Cookies help us deliver our Services. By using our Services, you agree to our use of cookies. Learn More.

This Was The Most Controversial Moment In American Horror Story: Murder House

From the very beginning, FX's American Horror Story has lived up to its name. Retroactively christened (or, you could say, anti-christened) Murder House, the first season's 12 episodes managed to fit in murder, Frankenstein-style activities, suicide, ghosts, abusive parents, more murder, rape, a tragic car accident, a devil child, and, oh yes, more murder.

Anyone who knows the entire American Horror Story timeline can tell you that the series only got more gruesome and violent from there. It also arguably got more controversial, especially when it started introducing more American Horror Story characters based on real people and explicitly delving into historic murders. To date, the show has covered the Salem witch trials, the lost colony of Roanoke, and the tortures and murders carried out by serial killer Madame LaLaurie — just to name a few.

However, one particular moment in that first season shocked viewers more than the rest because it felt so horrifyingly similar to very real incidents from the recent past. This was the most controversial moment in American Horror Story: Murder House and why people hated it.

Murder House depicted a mass school shooting

Two episodes of Murder House cover a mass school shooting, carried out by Tate Langdon (Evan Peters). He shot 15 of his schoolmates and was later killed by a S.W.A.T. team in the Murder House. However, he hasn't realized that he's dead and is now a ghost, believing his memories of the incident are just fantasies.

The episodes don't depict the entire massacre, but they do show Tate methodically stalking five students and a librarian in the library as they try to hide, call for help, and even stand up to him. American Horror Story isn't generally shy about showing violent murders and gallons of fake blood, however in this scene, we hear the gunshots but don't actually see any of the teens being shot. (We do see the poor librarian thrown across the room by a shotgun blast to the chest, though.) But by that point in the episode, we already know about the injuries Tate had inflicted on these particular victims: In a previous scene, their ghosts confronted him about the massacre.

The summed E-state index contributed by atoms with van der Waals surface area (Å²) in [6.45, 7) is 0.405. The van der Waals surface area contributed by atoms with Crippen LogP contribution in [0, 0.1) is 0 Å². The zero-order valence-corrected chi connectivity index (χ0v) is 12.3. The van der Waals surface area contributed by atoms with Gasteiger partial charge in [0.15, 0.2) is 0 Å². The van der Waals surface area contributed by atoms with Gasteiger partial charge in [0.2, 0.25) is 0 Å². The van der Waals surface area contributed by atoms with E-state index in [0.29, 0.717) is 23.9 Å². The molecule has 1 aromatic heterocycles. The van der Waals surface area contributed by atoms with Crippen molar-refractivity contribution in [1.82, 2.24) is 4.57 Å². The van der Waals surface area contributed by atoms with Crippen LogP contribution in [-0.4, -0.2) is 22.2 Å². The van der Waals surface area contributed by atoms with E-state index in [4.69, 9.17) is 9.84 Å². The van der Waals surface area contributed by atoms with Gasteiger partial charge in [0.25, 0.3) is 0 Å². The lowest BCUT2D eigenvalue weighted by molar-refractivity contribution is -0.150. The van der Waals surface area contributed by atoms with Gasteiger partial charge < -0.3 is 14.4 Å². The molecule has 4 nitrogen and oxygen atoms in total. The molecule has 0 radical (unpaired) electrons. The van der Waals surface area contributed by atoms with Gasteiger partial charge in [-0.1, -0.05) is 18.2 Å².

The school shooting in Murder House was too close to reality

There's a reason this is still one of the most controversial American Horror Story moments in the show's long run. Seeing a scenario about a very real and dire issue facing the United States juxtaposed against plotlines with ghosts and demon children makes the treatment of the shooting feel flippant — like just another plot twist thrown in for shock value. It's even more egregious when you consider that Tate receives more attention than the victims (pictured above) themselves.

By the time the two episodes about the shooting aired in November 2011, there had already been 11 school shootings that year, killing three people and injuring 16, per CNN. The most recent had taken place on Oct. 24, 2011, about two weeks before American Horror Story's first school shooting episode. It had also only been four years since a lone gunman killed 32 people and wounded at least 18 on the campus of Virginia Tech. And although the show couldn't have known it, about a year later, on Dec. 14, 2012, the Sandy Hook Elementary School shooting took place, taking the lives of 20 children and six school employees. 

More pointedly, the American Horror Story school shooting draws directly on elements of the 1999 Columbine High School massacre. It's set at approximately the same time, the majority of the carnage also takes place in the library, and one victim claims that Tate asked her a question that one of the Columbine shooters asked one of his victims. The use of these disturbing specifics makes the scene feel like fan fiction — of a mass murder.

That wasn't the last time the show got in trouble for depicting a mass shooting, either. In 2017, American Horror Story had to cut several scenes from an episode of its Cult season eight days after a gunman opened fire on a crowd in Las Vegas, killing 58 and wounding hundreds of others. It seems that showrunners Ryan Murphy and Brad Falchuk have finally learned their lesson: Mass shootings aren't fodder for entertainment. Period.